How to manage your data
I love any feature that allows me to improve my efficiency, or assists me in learning the programming / software as easily as possible. Tasks in SAS University Edition allow for both, for a large variety of functions.
The first group of tasks are categorized “Data” and cover a wide spectrum of data management activities. The tasks included are Characterize Data, List Data, Rank Data, Random Sample, Sort Data, Table Attributes, and Transpose Data. Each will be described below.
Clicking the button on the right side of “Select a Data Source” will allow you to navigate to whatever table you need in your SAS libraries.
When you click on the Options tab, these are the customizations you can add / remove. As you select / deselect options, the code that you see on the right of the screenshot updates automatically. For the purposes of this post, I’ve kept all selected.
Here is a bit of the code that was automatically generated by SAS:
Here is a little bit more of the code:
The images below are a sample of the results; please note that as the CLASS dataset is not very exciting, the results are uninteresting – but it does prove the functionality available.
The next Data Task is Listing Data. You’ll note the different roles you can specify variables for, and can sort / rearrange the variables as needed.
Here’s the code that is automatically generated; this is the full code (unlike the previous example, which was truncated).
Here are the SAS results, where the data is grouped by the age of the students:
The third task is ranking data, and the order of the screenshots is the same as above: information entered, options, code, and finally results.
The results are in table format rather than the HTML output in the previous examples. I assume that this was done because this is more of a data management task than an analytical one. This is also indicated by the fact that there is a new dataset created, in this case WORK.RANK.
Random samples are extremely useful in data management and data quality, and having a quick way to pull them is something that is extremely advantageous. In SAS University Edition, random sampling is very easy to accomplish.
The options are self-explanatory – number or percentage of rows, with or without duplicates, and a random seed number or without and the ability to specify where the new dataset will be saved.
The data set as created by SAS University Edition. The new variables are Total, AllocProportion, SampleSize, ActualProportion, SelectionProb, and SamplingWeight.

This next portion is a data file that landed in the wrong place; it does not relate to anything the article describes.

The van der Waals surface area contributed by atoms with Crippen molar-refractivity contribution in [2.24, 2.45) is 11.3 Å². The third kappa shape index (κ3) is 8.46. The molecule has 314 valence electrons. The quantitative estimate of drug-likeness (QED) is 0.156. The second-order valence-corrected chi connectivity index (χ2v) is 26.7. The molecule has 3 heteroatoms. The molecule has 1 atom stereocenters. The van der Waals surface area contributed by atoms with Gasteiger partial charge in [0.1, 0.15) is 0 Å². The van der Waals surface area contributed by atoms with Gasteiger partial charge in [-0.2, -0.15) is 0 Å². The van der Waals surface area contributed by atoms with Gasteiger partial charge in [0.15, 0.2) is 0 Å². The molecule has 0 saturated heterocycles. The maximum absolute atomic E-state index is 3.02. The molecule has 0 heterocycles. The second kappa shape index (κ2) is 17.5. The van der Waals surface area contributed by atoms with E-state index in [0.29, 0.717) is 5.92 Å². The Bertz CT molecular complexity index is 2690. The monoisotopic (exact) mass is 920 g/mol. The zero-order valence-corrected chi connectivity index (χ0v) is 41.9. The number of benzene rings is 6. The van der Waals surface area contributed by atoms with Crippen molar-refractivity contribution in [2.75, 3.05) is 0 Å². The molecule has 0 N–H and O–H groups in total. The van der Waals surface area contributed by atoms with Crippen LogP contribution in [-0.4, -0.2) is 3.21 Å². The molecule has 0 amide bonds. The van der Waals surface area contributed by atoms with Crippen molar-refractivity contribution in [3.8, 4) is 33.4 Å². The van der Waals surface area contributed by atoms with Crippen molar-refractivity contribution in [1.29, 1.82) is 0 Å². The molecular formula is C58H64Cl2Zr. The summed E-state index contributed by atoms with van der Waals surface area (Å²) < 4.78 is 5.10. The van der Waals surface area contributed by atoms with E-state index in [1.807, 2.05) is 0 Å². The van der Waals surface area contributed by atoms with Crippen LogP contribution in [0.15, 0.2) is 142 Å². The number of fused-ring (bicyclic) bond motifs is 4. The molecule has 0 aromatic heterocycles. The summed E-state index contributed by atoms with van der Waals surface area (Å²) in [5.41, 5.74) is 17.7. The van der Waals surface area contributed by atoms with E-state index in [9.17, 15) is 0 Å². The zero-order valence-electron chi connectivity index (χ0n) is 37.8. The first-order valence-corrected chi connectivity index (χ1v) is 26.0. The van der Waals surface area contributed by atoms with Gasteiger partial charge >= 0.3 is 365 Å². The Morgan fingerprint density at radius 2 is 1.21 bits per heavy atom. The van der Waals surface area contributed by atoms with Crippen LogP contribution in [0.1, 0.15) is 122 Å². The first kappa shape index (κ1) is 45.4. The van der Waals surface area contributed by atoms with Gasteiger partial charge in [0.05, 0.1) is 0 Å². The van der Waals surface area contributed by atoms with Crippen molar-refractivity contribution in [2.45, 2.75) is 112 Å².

Although PROC SORT is, in its simplest form, the easiest of the PROCs, there are many options that users may not be aware of. The Options tab available in SAS University Edition makes it easier for the experienced user to learn new features, and for the novice SAS user to be able to see the automated code to learn from.
Here are the options that are available – most of which I didn’t even know about until I started this post!
An understanding of meta-data and thorough documentation are critical pieces of any data analyst’s role; having an easy way to accomplish this would be ideal. The SAS University Edition has a simple way of getting this data. Simply by specifying the dataset (and an impressive amount of auto-generated code), the data analyst has a complete record.
Here is the automatically generated code created by SAS. You’ll see PROC FORMAT, DATASETS, SQL, REPORT and SORT used.
The output; although not complete, the results set is impressive – especially considering all I had to do was select the dataset!
One feature that I have purposefully neglected to discuss until now is the “Information” tab. The Table Attributes task is one of the more complex ones available, as shown by the code screenshot. Because of this, I wanted to show the Information tab of this task – the amount of detail and documentation available is amazing, and covers all PROCs used within the Table Attributes task.
The last and final task I wanted to cover is the Transpose Data function. Fairly straightforward, I won’t bother showing the same screen shots as in previous examples, but I will show you the initial screen.
The functionality available within SAS University Edition is extraordinary. I am very excited that I am able to expose SAS Users to this very powerful and useful feature of SAS. Next week, I'll be posting the final three pieces to my series. Please contact me with any feedback or suggestions!
This is article #3 in a six-part series. Links to all of them are below: